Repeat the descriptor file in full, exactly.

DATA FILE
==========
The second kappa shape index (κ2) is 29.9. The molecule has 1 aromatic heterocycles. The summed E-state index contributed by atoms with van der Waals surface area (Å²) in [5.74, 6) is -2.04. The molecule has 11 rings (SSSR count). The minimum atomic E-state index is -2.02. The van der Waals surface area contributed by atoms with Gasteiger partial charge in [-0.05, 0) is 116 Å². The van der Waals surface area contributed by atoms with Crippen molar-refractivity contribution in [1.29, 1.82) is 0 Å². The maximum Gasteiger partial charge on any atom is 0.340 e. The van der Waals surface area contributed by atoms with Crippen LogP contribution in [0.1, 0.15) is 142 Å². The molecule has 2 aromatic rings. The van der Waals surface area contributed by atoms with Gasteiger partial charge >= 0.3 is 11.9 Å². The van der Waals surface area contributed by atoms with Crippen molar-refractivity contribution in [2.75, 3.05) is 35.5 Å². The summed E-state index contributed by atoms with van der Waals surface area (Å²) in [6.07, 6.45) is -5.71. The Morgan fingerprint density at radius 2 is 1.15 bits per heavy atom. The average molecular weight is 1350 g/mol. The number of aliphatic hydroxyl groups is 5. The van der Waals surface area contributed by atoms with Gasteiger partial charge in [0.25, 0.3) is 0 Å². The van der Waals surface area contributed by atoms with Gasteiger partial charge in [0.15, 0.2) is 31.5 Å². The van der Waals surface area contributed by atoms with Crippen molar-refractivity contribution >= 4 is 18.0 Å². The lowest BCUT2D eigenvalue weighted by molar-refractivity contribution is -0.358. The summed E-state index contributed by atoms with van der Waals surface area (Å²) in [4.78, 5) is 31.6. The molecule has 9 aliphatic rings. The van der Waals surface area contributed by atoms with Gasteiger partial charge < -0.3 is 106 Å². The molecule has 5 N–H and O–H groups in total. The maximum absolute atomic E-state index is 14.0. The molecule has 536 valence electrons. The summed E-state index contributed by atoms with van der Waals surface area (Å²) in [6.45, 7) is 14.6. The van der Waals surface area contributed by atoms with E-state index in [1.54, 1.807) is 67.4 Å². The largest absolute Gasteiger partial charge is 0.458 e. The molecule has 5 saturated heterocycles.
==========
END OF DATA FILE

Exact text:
The second kappa shape index (κ2) is 29.9. The molecule has 1 aromatic heterocycles. The summed E-state index contributed by atoms with van der Waals surface area (Å²) in [5.74, 6) is -2.04. The molecule has 11 rings (SSSR count). The minimum atomic E-state index is -2.02. The van der Waals surface area contributed by atoms with Gasteiger partial charge in [-0.05, 0) is 116 Å². The van der Waals surface area contributed by atoms with Crippen molar-refractivity contribution in [1.29, 1.82) is 0 Å². The maximum Gasteiger partial charge on any atom is 0.340 e. The van der Waals surface area contributed by atoms with Crippen LogP contribution in [0.1, 0.15) is 142 Å². The molecule has 2 aromatic rings. The van der Waals surface area contributed by atoms with Gasteiger partial charge >= 0.3 is 11.9 Å². The van der Waals surface area contributed by atoms with Crippen molar-refractivity contribution in [2.75, 3.05) is 35.5 Å². The summed E-state index contributed by atoms with van der Waals surface area (Å²) in [6.07, 6.45) is -5.71. The Morgan fingerprint density at radius 2 is 1.15 bits per heavy atom. The average molecular weight is 1350 g/mol. The number of aliphatic hydroxyl groups is 5. The van der Waals surface area contributed by atoms with Gasteiger partial charge in [0.25, 0.3) is 0 Å². The van der Waals surface area contributed by atoms with Gasteiger partial charge in [0.15, 0.2) is 31.5 Å². The van der Waals surface area contributed by atoms with Crippen molar-refractivity contribution >= 4 is 18.0 Å². The lowest BCUT2D eigenvalue weighted by molar-refractivity contribution is -0.358. The summed E-state index contributed by atoms with van der Waals surface area (Å²) in [4.78, 5) is 31.6. The molecule has 9 aliphatic rings. The van der Waals surface area contributed by atoms with Gasteiger partial charge < -0.3 is 106 Å². The molecule has 5 N–H and O–H groups in total. The maximum absolute atomic E-state index is 14.0. The molecule has 536 valence electrons. The summed E-state index contributed by atoms with van der Waals surface area (Å²) in [6.45, 7) is 14.6. The van der Waals surface area contributed by atoms with E-state index in [1.54, 1.807) is 67.4 Å². The largest absolute Gasteiger partial charge is 0.458 e. The molecule has 5 saturated heterocycles.